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The chance exists that, Gronk being Gronk, he’s too nice to tell everyone to screw and leave him alone, he’s done. We all have ulterior motives for wanting to see a return — Brady, Rosenhaus, those of us in the media. In every case, it’s good for our own businesses.

Is it good for Gronk? Given how glum he was at points last year and how concerned he became about his body and weekly recovery, probably not.

But until the door slams shut, speculation will flow freely. Until December 1.

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Here's how Robert Griffin III imitated Tom Brady in practice before Ravens-Patriots

Here's how Robert Griffin III imitated Tom Brady in practice before Ravens-Patriots

Robert Griffin III has helped the Baltimore Ravens prepare for several different types of quarterbacks this season by imitating their style in practice.

It's not uncommon for a backup quarterback to serve in this role for the scout team, especially for a dual-threat QB like Griffin. But he had to change his own approach for the Ravens to best prepare to play against New England Patriots quarterback Tom Brady in Week 9.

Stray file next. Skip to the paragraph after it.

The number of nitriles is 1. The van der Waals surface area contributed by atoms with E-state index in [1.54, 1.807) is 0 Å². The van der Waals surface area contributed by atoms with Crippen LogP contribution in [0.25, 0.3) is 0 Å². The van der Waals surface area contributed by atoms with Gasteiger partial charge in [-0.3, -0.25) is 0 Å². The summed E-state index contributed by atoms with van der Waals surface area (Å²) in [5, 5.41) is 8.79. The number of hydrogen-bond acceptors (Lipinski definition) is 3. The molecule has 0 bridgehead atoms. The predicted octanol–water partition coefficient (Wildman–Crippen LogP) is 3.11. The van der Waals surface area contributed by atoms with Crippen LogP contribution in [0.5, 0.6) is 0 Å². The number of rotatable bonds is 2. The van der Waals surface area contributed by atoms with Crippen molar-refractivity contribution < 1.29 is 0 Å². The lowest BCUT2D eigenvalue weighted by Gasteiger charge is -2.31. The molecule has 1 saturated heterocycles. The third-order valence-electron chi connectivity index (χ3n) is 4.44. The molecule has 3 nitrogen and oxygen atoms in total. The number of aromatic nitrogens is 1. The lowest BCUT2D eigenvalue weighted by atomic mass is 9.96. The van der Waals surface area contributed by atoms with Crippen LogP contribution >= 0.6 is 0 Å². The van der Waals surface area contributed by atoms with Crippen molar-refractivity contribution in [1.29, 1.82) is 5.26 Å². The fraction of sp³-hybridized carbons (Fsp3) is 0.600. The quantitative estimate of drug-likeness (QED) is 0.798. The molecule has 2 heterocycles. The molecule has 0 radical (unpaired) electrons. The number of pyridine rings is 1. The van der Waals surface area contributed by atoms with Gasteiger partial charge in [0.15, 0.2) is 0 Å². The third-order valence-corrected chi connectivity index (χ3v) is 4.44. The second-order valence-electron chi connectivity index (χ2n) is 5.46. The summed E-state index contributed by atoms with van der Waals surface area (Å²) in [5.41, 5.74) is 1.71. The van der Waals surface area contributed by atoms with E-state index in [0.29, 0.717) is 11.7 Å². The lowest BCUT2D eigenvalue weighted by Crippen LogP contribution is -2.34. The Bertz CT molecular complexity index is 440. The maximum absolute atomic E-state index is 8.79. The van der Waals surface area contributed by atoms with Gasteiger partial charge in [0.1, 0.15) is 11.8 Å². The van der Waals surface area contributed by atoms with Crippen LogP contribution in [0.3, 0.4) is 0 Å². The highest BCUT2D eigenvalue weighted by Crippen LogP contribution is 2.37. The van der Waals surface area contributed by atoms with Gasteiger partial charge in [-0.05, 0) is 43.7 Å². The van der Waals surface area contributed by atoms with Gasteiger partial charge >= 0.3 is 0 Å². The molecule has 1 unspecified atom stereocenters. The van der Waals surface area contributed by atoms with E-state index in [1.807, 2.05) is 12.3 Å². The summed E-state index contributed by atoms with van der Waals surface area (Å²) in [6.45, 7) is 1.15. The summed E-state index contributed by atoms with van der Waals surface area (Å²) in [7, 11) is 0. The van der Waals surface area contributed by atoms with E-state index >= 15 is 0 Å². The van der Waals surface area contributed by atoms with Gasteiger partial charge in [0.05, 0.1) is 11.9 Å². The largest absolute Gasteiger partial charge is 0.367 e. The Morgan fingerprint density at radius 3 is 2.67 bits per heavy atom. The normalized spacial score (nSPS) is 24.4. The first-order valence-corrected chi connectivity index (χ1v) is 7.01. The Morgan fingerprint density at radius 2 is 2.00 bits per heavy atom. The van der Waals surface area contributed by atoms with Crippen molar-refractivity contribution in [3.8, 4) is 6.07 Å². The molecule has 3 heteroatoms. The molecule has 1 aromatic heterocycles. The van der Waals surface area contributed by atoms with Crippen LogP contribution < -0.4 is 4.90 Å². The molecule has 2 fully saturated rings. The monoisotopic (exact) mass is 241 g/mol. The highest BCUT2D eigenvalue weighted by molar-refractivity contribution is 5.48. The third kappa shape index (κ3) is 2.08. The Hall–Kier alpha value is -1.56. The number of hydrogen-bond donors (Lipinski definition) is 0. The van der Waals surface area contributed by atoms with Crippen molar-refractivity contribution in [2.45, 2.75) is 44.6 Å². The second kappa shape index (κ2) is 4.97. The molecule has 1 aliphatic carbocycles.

NFL Media's Mike Garofolo revealed Thursday on NFL Network that Griffin had to run in "slow motion" at times to emulate Brady in practice for the Ravens defense. 

Garafolo's provides more background in the video below:

Brady obviously isn't the most athletic quarterback, but he does move around in the pocket very well. Whether it's stepping up to avoid the rush, or sliding to one side or the other to buy extra time, Brady is a master at creating space in the pocket to deliver a strong, accurate pass. 

We'll never know how much Griffin's imitation of Brady actually helped the Ravens defense, but they certainly did a good job defending against him. Brady was sacked twice, hit 10 times and threw only one touchdown pass with one interception in a 37-20 loss to Baltimore. The 42-year-old veteran's QB rating of 80.4 was his second-lowest for a single game this season.